Sept. 23 (Bloomberg) -- Barrick Gold Corp., the world’s biggest producer, is overhauling its corporate structure so that mines are managed more directly by senior executives in its Toronto office.
Barrick, which already cut its corporate office staff by 30 percent this year, will create new operating units to replace its regional units that run as largely self-contained businesses, the company said yesterday in an e-mailed statement. Support functions will be centralized and roles and responsibilities may change for some employees in regional offices, the company said.
Barrick is among gold miners seeking to curb spending and reduce costs after bullion had its steepest drop in three decades. Chief Executive Officer Jamie Sokalsky started a companywide review of operations after he was promoted from Chief Financial Officer in June 2012 and efforts have accelerated after gold slipped into a bear market in April.
Barrick appointed Gary Halverson, the company’s regional head of North America, to act as interim chief operating officer, Sokalsky said in a Sept. 12 presentation. Barrick is seeking a permanent replacement for former COO Igor Gonzales, who left during the second quarter.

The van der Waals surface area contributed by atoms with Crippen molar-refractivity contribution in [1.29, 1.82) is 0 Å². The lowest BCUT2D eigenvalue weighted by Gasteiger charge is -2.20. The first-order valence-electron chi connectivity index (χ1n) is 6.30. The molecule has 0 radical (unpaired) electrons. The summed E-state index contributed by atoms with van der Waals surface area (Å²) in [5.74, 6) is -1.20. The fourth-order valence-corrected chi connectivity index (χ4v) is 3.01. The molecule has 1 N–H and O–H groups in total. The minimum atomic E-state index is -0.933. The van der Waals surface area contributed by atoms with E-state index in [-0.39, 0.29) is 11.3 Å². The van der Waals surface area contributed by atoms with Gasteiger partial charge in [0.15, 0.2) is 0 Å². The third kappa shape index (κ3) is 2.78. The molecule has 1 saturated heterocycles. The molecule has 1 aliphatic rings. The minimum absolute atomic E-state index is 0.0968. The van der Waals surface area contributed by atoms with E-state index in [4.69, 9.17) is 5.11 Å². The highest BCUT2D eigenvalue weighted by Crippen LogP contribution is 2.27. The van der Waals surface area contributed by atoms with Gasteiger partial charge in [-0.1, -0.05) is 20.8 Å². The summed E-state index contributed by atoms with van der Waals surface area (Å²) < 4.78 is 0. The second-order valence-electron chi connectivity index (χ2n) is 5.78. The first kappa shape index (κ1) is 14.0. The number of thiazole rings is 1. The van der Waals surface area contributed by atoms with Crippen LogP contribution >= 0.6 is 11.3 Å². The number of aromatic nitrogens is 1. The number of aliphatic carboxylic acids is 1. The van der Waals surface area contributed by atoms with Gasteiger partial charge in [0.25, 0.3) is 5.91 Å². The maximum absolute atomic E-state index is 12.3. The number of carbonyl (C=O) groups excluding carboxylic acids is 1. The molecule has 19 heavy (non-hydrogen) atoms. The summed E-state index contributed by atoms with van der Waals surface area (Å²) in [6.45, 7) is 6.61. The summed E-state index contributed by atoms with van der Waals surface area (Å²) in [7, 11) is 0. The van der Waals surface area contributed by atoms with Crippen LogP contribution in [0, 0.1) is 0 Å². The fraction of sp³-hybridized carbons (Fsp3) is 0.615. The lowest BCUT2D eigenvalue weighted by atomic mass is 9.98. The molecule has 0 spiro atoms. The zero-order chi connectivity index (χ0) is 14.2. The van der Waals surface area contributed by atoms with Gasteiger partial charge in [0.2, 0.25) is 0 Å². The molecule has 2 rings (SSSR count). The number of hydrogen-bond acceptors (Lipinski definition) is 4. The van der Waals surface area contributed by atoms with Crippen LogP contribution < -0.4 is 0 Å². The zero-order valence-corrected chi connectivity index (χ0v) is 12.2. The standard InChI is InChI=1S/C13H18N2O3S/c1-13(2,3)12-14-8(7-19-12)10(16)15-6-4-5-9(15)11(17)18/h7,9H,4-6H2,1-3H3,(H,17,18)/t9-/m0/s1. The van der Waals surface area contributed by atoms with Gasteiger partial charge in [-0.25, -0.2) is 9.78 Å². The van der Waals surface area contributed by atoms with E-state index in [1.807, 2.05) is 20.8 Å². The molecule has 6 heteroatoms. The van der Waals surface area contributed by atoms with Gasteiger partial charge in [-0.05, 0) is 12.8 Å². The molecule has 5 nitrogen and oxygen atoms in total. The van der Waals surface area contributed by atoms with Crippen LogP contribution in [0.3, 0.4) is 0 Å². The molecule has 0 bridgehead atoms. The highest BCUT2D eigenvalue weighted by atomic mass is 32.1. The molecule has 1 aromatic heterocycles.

“The new operating units will be accountable for managing our core business of mining operations, with a focus on free cash flow, production, costs, safety performance, and meeting our environmental obligations and commitments,” the company said in the statement. “Under this new structure, the operations will have a more direct reporting line to the corporate office, and the COO.”
Barrick will cut regional managers, the Financial Times reported yesterday. Andy Lloyd, a Barrick spokesman, declined to comment on any job cuts or provide further comment on the reorganization.
Barrick sold its oil and gas unit and agreed last month to sell three Australian mines to Gold Fields Ltd. The company will also start shutting down its high-cost Pierina mine in Peru this quarter, Sokalsky said Sept. 12, when he also discussed plans for changes to the corporate structure.
Higher-cost mines that don’t improve will be closed or sold, he said.
“We are going to emerge leaner, more agile and profitable,” Sokalsky said in the presentation. “If we get smaller, so be it.”
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